Results from registry studies suggest that harnessing Natural Killer (NK) cell reactivity mediated through Killer cell Immunoglobulin-like Receptors (KIR) could reduce the risk of relapse after allogeneic Hematopoietic Cell Transplantation (HCT). Several competing models have been developed to classify donors as KIR-advantageous or disadvantageous. Basically, these models differ by grouping donors based on distinct KIR-KIR-ligand combinations or by haplotype motif assignment. This study aimed to validate different models for unrelated donor selection for patients with Myelodysplatic Syndromes (MDS) or secondary Acute Myeloid Leukemia (sAML). In a joint retrospective study of the European Society for Blood and Marrow Transplantation (EBMT) and the Center for International Blood and Marrow Transplant Research (CIBMTR) registry data from 1704 patients with secondary AML or MDS were analysed. The cohort consisted mainly of older patients (median age 61 years) with high risk disease who had received chemotherapy-based reduced intensity conditioning and anti-thymocyte globulin prior to allogeneic HCT from well-matched unrelated stem cell donors. The impact of the predictors on Overall Survival (OS) and relapse incidence was tested in Cox regression models adjusted for patient age, a modified disease risk index, performance status, donor age, HLA-match, sex-match, CMV-match, conditioning intensity, type of T-cell depletion and graft type. KIR genes were typed using high-resolution amplicon-based next generation sequencing. In univariable and multivariable analyses none of the models predicted OS and the risk of relapse consistently. Our results do not support the hypothesis that optimizing NK-mediated alloreactivity is possible by KIR-genotype informed selection of HLA-matched unrelated donors. However, in the context of allogeneic transplantation, NK-cell biology is complex and only partly understood. KIR-genes are highly diverse and current assignment of haplotype motifs based on the presence or absence of selected KIR genes is over-simplistic. As a consequence, further research is highly warranted and should integrate cutting edge knowledge on KIR genetics, and NK-cell biology into future studies focused on homogeneous groups of patients and treatment modalities.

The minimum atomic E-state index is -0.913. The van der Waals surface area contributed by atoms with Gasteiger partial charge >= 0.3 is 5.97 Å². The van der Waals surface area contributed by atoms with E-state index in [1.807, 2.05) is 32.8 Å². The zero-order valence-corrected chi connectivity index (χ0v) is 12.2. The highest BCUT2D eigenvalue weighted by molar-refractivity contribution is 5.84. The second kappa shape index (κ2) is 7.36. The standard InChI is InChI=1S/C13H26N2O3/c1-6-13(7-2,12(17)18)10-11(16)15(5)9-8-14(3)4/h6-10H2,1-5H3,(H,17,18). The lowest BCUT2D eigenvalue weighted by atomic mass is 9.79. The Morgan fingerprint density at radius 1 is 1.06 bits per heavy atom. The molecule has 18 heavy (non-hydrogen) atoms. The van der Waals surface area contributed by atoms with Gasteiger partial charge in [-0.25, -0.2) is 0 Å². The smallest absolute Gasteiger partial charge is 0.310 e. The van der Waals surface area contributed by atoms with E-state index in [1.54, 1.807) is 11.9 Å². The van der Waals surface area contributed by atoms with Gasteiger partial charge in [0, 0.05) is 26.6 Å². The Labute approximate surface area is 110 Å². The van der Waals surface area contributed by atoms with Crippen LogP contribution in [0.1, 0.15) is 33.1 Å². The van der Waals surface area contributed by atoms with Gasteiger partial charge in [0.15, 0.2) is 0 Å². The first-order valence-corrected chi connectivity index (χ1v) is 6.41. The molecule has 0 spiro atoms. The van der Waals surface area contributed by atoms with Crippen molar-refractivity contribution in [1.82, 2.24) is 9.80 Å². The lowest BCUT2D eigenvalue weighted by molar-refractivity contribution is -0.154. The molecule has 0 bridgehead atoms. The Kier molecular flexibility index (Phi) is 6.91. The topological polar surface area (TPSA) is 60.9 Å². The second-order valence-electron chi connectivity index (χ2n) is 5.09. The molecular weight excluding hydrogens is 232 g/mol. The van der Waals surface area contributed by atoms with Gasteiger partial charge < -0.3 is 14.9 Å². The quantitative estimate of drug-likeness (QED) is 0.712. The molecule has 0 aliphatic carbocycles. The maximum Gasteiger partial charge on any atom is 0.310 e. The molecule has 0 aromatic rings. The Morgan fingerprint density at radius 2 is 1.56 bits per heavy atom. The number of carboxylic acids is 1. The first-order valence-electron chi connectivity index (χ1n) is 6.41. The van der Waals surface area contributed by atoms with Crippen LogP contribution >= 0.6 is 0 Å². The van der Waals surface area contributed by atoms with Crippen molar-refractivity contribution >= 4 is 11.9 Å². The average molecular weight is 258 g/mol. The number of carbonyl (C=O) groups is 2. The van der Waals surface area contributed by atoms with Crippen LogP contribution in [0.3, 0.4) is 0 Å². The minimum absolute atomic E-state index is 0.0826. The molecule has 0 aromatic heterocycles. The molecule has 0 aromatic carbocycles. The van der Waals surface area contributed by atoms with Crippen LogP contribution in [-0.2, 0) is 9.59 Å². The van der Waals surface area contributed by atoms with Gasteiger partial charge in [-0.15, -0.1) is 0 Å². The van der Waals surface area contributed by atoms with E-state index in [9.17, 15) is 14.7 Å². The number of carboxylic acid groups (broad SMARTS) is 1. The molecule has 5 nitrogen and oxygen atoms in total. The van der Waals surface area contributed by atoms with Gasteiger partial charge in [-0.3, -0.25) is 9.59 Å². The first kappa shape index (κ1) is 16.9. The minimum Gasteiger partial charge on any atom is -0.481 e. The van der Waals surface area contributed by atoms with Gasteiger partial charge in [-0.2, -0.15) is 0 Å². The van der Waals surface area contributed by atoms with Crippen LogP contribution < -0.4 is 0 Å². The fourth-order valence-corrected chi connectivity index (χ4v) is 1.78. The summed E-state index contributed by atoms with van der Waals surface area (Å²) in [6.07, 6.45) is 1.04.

Use of letermovir in off-label indications: Infectious Diseases Working Party of European Society of Blood and Marrow Transplantation retrospective study
Bone marrow transplantation. 2020
Letermovir (LMV) is licensed for prophylaxis of CMV infection in allogeneic hematopoietic cell transplant adult CMV-seropositive patients. Due to its favorable safety profile, LMV brings potential for use in other clinical situations, outside the approved indication. The objective of the study was to analyze the efficacy and safety of the use of LMV in off-label indications in EBMT centers. A total of 49 patients were reported including 44 adults and 5 children. LMV was administered for: secondary prophylaxis (37 adults, 3 children), primary prophylaxis (2 children), pre-emptive treatment (5 adults), and therapy of CMV disease (2 adults; pneumonia, colitis). Cyclosporine was concomitantly used in 26 patients. Overall, LMV was used for a median 112 days (range: 10-473). Cumulative incidence of breakthrough infections during secondary prophylaxis was 10.1% (95% CI?=?3.1-21.9). Prophylactic treatment with LMV resulted in 94.9% (95% CI?=?81.0-98.7), and 81.9% (95% CI?=?65.7-90.9) probability of, respectively, 60 and 120-day survival without CMV infection in patients receiving secondary prophylaxis. During therapy of CMV infection/disease, probability of 60 and 120-day overall survival was 100% and 71.4% (95% CI?=?25.8-92.0), respectively. No breakthrough infection occurred in children on LMV prophylaxis. Adverse events were reported in 15/49 (30.4%) patients: the most common being nausea/vomiting (22.4%). In conclusion, the efficacy of the use of LMV as secondary prophylaxis was high, and the preliminary experience with the use of LMV for the treatment of patients with refractory CMV infection/disease was positive. Our data showed that higher dose or prolonged therapy did not result in increased rate of adverse events.